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30 July, 2012

The Hidden Cost Of Peak Oil

Energy Trade: The Hidden Cost Of Peak Oil | ETF DAILY NEWS: Most of what you’ve heard about “peak oil” is wrong. In fact, there’s a hidden cost to peak oil that’s very real. And it’s coming to a pump near you any day now.

I know you’ve read the same headlines that I have…how we are going to “frack” our way to energy independence by exploiting shale oil and other unconventional sources.

But here’s the thing.

Nobody’s talking about the high cost of getting the new oil out of the ground. But very soon, high extraction costs will kick crude oil prices into high gear...

27 July, 2012

Concealed Weapons Save Lives

Concealed weapons save lives - NY Daily News: ... If one of the hundreds of people at the theater had a concealed handgun, possibly the attack would have ended like the shooting at the mega New Life Church in Colorado Springs in December 2007.
In that assault, the church’s minister had given Jeanne Assam permission to carry her concealed handgun. The gunman killed two people in the parking lot — but when he entered the church, Assam fired 10 shots, severely wounding him. At that point, the gunman committed suicide.

Similar stories are available from across the country. They include shootings at schools that were stopped before police arrived in such places as Pearl, Miss., and Edinboro, Pa., and at colleges like the Appalachian Law School in Virginia. Or attacks in busy downtowns such as Memphis; at a mall in Salt Lake City, or at an apartment building in Oklahoma.

The ban against nonpolice carrying guns usually rests on the false notion that almost anyone can suddenly go crazy and start misusing their weapon or that any crossfire with a killer would be worse than the crime itself. But in state after state, permit holders are extremely law-abiding. They can lose their permits for any type of firearms-related violation.

Nor have I found a single example on record of a multiple-victim public shooting in which a permit holder accidentally shot a bystander...

26 July, 2012

Tea Party Supporters Getting Understandably Irritated at Being Linked to Every New Incidence of Ultra-Violence

Tea Party Supporters Getting Understandably Irritated at Being Linked to Every New Incidence of Ultra-Violence - Hit & Run : Reason.com

Results of Gun Control

The article linked-to and previewed below illustrates what happens to a society that limits and places tight controls on law-abiding citizens owning guns.


Culture of violence: Gun crime goes up by 89% in a decade | Mail Online: Gun crime has almost doubled since Labour came to power as a culture of extreme gang violence has taken hold.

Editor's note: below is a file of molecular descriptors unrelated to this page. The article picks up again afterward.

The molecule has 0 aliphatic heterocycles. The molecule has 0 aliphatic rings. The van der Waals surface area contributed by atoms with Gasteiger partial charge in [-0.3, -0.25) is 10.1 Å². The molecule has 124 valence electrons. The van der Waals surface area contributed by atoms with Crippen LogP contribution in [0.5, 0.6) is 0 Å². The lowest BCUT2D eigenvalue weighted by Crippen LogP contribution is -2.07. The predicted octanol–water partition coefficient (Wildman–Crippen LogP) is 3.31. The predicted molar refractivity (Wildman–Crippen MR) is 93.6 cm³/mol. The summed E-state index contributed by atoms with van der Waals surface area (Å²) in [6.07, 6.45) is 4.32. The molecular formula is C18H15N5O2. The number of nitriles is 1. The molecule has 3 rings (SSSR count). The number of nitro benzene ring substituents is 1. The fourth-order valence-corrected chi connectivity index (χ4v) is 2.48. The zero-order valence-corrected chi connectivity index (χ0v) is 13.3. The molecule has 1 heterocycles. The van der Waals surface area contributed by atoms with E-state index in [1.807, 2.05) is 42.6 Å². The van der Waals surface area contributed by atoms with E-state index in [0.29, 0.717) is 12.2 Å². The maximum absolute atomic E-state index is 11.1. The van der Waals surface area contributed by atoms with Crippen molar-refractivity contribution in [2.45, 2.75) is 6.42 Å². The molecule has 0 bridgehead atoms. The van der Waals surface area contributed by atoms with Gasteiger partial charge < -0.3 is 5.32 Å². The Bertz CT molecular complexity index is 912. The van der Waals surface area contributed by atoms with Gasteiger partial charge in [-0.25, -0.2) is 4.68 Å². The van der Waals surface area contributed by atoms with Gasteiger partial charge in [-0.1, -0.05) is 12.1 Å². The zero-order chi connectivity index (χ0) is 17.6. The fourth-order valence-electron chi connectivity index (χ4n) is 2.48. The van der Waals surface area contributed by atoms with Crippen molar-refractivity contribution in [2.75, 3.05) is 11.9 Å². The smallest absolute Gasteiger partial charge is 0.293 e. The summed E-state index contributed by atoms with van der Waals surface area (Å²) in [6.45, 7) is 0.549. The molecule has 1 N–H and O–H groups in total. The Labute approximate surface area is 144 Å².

The latest Government figures show that the total number of firearm offences in England and Wales has increased from 5,209 in 1998/99 to 9,865 last year - a rise of 89 per cent.

In some parts of the country, the number of offences has increased more than five-fold.

In eighteen police areas, gun crime at least doubled.

The statistic will fuel fears that the police are struggling to contain gang-related violence, in which the carrying of a firearm has become increasingly common place.

Last week, police in London revealed they had begun carrying out armed patrols on some streets...

25 July, 2012

Valor: Three Men Died Taking Bullets for Girlfriends in Aurora

Valor: Three men died taking bullets for girlfriends in Aurora #theatershooting | Twitchy: While it is unbelievably devastating and painfully heartbreaking, the valor and heroics of these three young men remind us of the good in people.

As Twitchy reported last night, Navy veteran and beloved father of two, Jon Blunk, died in the Aurora theater shooting while shielding his girlfriend from bullets. He wasn’t alone; two other men, Matt McQuinn and Alex Teves, also died while saving the lives of their girlfriends...

Gun Confiscation Throughout History

Some food for thought:

Stormy Preview of Electric-Grid Crash

WOOLSEY: Stormy preview of electric-grid crash - Washington Times: Some two weeks after Secretary of Defense Leon E. Panetta warned of a potential “cyber-Pearl Harbor” involving a possible attack on the electric grid, Mother Nature took the cue and hit the East Coast with a storm that left millions of us for days without electricity from the grid.

Some said silent thanks for that old generator they’d thought to stick in the garage. Though it wasn’t a cyberattack, but Mother Nature gave parts of the grid a good lashing anyway. On my country road south of Annapolis, two transformers were blown down from their perches on telephone poles, and the leaking oil and surging electricity produced 20-foot flames. In the meantime, our driveway was filled for days with 15 Baltimore Gas and Electric Co. trucks and about 25 electrical workers from Arkansas erecting new poles and replacement transformers. And that was just to deal with five days of outage, caused by falling tree branches, for a very small community on one short country road. What would it have taken to deal with damage that was far more extensive across a number of states because it had been planned by a group or nation that wanted, above all, to destroy our society?...

24 July, 2012

The New York Times Admits That Virtually Every Major News Organization Allows The News To Be Censored By Government Officials